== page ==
‘Wonder Angie’ enlists her ‘super friends’ to fight oral cancer
After receiving an oral squamous cell carcinoma diagnosis, a head and neck cancer survivor finds hope by embracing science, prioritizing mental health and leaning on her work family
January 26, 2024
In 2017, Maria Angelica Rosario Marquez — or Angie, as she likes to be called — joined Merck in Colombia as a clinical data specialist. She had lost her father the year before and was looking forward to starting a new chapter. The novelty of that first year, however, was short-lived, as her mother was diagnosed with cancer in 2018.
Angie spoke to her manager, and he encouraged her to put family first. She booked a ticket to Chile and was there to support her mother and sister during the illness and her mother’s passing.
Just five months later, 34-year-old Angie was diagnosed with head and neck cancer, specifically squamous cell carcinoma of the tongue.
Head and neck cancer includes cancer of the oral cavity, throat (pharynx), voice box (larynx), nose (nasal cavity), sinuses (paranasal sinuses), and salivary glands. In 2023, an estimated 66,920 people were diagnosed with a head and neck cancer in the U.S. Some risk factors that can contribute to the development of head and neck cancers include tobacco use and alcohol consumption — but Angie’s disease was not linked to these typical risk factors.
It all started with pain in Angie’s tongue
When Angie developed bruxism (grinding, clenching, or gnashing of the teeth), she consulted her physician for evaluation. Angie also noticed that she was continuously biting the same spot on her tongue while she was sleeping. She assumed it was due to stress caused by the devastation of losing both of her parents and her move to a new country without her family by her side. When the pain on the right side of her tongue increased to a point that made it difficult to eat or brush her teeth, her doctor decided to take a biopsy, and in March 2019, he informed her of the diagnosis.
“It was the most frightening thing I’ve ever felt in my life,” she said.
A week later, Angie had surgery to remove the right portion of her tongue, which contained the cancerous tissue, as well as 21 lymph nodes on the right side of her neck. A further analysis of the lymph nodes showed evidence of cancer, so her oncologist followed up with a treatment plan that included three chemotherapy sessions and 30 days of radiation on her neck and tongue.
The toll of Angie’s treatment for oral cancer
Following her surgery and throughout treatment, Angie experienced a burning feeling in her mouth and throat, and it became extremely difficult for her to speak or eat — two of her favorite activities. Instead, she relied on a feeding tube for several months to receive her meals.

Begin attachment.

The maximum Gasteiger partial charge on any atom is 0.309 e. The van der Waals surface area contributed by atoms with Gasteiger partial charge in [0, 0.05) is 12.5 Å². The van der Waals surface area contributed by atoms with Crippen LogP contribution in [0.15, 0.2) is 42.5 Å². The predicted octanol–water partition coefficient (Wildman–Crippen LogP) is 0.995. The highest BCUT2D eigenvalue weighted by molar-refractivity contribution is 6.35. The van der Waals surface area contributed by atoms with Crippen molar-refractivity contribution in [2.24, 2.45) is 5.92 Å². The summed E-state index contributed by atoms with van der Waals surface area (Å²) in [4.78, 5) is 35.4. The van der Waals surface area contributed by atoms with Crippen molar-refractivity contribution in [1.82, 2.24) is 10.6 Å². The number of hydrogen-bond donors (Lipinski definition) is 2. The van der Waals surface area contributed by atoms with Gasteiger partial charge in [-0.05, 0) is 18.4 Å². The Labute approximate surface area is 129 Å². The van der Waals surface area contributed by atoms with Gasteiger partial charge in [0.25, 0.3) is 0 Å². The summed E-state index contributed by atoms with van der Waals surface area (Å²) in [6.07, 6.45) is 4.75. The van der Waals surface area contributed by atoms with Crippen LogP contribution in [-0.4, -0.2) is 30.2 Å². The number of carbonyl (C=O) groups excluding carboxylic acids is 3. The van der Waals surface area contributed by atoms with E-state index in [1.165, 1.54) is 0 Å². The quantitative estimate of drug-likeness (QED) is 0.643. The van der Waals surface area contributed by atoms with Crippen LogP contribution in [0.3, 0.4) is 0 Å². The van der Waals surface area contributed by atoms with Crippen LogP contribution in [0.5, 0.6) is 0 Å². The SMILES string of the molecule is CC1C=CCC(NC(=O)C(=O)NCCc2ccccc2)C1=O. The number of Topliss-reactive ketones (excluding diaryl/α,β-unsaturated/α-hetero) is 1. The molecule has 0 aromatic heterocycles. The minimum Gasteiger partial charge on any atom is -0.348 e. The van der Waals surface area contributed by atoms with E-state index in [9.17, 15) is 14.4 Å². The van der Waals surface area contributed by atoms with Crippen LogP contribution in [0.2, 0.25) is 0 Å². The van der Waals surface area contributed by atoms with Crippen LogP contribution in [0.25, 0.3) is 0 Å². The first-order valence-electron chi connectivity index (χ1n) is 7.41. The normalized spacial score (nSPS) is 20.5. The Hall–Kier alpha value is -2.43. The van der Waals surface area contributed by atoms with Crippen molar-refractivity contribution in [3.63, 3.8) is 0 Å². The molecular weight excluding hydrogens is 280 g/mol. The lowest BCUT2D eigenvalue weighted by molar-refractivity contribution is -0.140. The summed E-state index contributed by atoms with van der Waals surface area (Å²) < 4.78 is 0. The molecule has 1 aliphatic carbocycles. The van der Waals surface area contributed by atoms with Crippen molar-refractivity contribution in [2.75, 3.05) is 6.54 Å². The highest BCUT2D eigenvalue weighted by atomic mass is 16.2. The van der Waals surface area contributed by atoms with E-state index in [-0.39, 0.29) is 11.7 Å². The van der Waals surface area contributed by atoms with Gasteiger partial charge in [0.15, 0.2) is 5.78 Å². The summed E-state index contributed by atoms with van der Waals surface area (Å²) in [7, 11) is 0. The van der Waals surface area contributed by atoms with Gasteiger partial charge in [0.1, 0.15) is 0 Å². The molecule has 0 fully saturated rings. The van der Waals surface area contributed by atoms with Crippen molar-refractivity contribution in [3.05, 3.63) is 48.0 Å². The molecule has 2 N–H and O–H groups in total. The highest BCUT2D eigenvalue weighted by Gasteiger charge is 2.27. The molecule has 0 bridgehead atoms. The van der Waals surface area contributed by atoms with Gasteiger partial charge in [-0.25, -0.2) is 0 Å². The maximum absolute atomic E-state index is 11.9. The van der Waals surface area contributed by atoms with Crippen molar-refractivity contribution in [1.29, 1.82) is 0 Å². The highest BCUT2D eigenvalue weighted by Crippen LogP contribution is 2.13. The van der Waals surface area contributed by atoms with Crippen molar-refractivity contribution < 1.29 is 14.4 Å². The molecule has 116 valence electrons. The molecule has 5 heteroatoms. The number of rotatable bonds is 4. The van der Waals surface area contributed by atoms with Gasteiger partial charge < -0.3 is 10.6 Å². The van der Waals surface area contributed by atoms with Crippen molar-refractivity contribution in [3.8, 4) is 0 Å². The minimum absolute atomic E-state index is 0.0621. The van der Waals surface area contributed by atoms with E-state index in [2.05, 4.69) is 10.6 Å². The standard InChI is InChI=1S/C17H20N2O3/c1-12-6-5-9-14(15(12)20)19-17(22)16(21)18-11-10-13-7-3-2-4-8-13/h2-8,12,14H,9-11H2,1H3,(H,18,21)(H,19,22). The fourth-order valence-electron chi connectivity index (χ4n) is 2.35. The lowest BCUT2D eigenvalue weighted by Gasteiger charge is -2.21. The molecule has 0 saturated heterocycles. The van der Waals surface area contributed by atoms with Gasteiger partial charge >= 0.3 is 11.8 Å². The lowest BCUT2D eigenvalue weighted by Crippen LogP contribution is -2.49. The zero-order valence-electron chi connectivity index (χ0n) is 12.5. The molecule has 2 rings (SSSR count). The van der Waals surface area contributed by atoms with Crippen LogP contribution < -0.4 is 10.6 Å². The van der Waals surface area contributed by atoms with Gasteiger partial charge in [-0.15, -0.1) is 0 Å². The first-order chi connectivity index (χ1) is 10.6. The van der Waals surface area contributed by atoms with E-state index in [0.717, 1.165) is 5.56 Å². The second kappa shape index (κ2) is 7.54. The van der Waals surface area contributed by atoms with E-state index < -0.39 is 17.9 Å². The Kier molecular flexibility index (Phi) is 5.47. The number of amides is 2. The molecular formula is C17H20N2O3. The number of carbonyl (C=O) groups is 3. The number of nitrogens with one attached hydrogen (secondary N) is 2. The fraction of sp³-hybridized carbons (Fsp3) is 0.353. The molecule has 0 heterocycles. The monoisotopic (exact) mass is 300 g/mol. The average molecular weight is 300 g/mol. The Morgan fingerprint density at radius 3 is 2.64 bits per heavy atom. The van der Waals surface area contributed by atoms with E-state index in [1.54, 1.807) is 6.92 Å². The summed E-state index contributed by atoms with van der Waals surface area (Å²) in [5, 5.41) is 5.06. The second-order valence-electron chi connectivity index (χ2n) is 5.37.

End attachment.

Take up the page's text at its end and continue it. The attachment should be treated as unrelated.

Though Angie was eventually able to resume eating normally, her sense of taste was impaired for a year after she finished treatment. The fact that chocolate, one of her favorite foods, tasted disgusting to her was heartbreaking.
“The doctor told me that he didn’t think I’d ever be able to speak well again. I told him that wasn’t an option because I love talking too much.”
— Angie Rosario
When Angie started to feel a deep depression, she prioritized her mental health and sought treatment from a psychologist, who taught her to focus on the present. Her psychologist encouraged her to visualize herself as a strong and healthy woman.
“I always say cancer was my teacher; it taught me how to live. If you have air in your lungs, you have everything you need,” Angie said.
Strong support and a welcome party from her work family
Angie is grateful for the science and research that helped play a part in her treatment. As of her last doctor’s visit, she remains healthy with no evidence of disease. Angie credits her work family at Merck for supporting her through much of her recovery. With the recent loss of her parents, her co-workers came to her aid with powerful emotional support that helped her through the toughest times. A lifelong collector of superhero toys, Angie came back to the office to find her desk covered in dolls, figurines and other gifts. Inspired by Angie’s courage, her colleagues even gave her a super-nickname: ‘Wonder Angie.’
“I’m thankful for the science and medicine that helped save my life,” Angie said. “I can talk without pain, and that’s amazing. I can brush my teeth every day, and that’s amazing. I can eat, and that’s amazing.”
Angie’s sense of taste has returned for the most part, and she’s enjoying chocolate once again.